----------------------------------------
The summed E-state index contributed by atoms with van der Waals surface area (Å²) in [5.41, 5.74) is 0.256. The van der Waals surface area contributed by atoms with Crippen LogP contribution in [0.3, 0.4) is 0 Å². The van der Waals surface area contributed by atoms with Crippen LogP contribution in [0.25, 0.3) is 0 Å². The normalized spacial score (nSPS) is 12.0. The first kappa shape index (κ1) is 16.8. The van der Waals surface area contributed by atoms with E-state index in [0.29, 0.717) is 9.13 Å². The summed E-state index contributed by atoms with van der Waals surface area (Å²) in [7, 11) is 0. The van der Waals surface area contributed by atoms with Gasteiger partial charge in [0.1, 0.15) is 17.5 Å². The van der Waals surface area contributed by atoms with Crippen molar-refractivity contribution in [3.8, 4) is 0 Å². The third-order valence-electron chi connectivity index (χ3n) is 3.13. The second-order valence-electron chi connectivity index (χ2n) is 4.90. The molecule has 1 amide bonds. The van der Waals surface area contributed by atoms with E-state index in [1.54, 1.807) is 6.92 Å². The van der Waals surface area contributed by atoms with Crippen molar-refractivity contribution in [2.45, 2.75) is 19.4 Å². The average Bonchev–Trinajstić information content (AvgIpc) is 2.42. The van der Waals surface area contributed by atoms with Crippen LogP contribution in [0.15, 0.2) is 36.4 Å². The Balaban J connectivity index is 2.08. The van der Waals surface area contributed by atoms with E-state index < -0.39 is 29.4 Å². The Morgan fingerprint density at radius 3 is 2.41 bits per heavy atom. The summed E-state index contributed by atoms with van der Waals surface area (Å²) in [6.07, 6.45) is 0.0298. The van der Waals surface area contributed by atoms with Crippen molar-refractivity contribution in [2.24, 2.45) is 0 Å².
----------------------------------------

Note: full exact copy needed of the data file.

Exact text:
The summed E-state index contributed by atoms with van der Waals surface area (Å²) in [5.41, 5.74) is 0.256. The van der Waals surface area contributed by atoms with Crippen LogP contribution in [0.3, 0.4) is 0 Å². The van der Waals surface area contributed by atoms with Crippen LogP contribution in [0.25, 0.3) is 0 Å². The normalized spacial score (nSPS) is 12.0. The first kappa shape index (κ1) is 16.8. The van der Waals surface area contributed by atoms with E-state index in [0.29, 0.717) is 9.13 Å². The summed E-state index contributed by atoms with van der Waals surface area (Å²) in [7, 11) is 0. The van der Waals surface area contributed by atoms with Gasteiger partial charge in [0.1, 0.15) is 17.5 Å². The van der Waals surface area contributed by atoms with Crippen molar-refractivity contribution in [3.8, 4) is 0 Å². The third-order valence-electron chi connectivity index (χ3n) is 3.13. The second-order valence-electron chi connectivity index (χ2n) is 4.90. The molecule has 1 amide bonds. The van der Waals surface area contributed by atoms with E-state index in [1.54, 1.807) is 6.92 Å². The van der Waals surface area contributed by atoms with Crippen molar-refractivity contribution in [2.45, 2.75) is 19.4 Å². The average Bonchev–Trinajstić information content (AvgIpc) is 2.42. The van der Waals surface area contributed by atoms with Crippen LogP contribution in [0.15, 0.2) is 36.4 Å². The Balaban J connectivity index is 2.08. The van der Waals surface area contributed by atoms with E-state index < -0.39 is 29.4 Å². The Morgan fingerprint density at radius 3 is 2.41 bits per heavy atom. The summed E-state index contributed by atoms with van der Waals surface area (Å²) in [6.07, 6.45) is 0.0298. The van der Waals surface area contributed by atoms with Crippen molar-refractivity contribution in [2.24, 2.45) is 0 Å².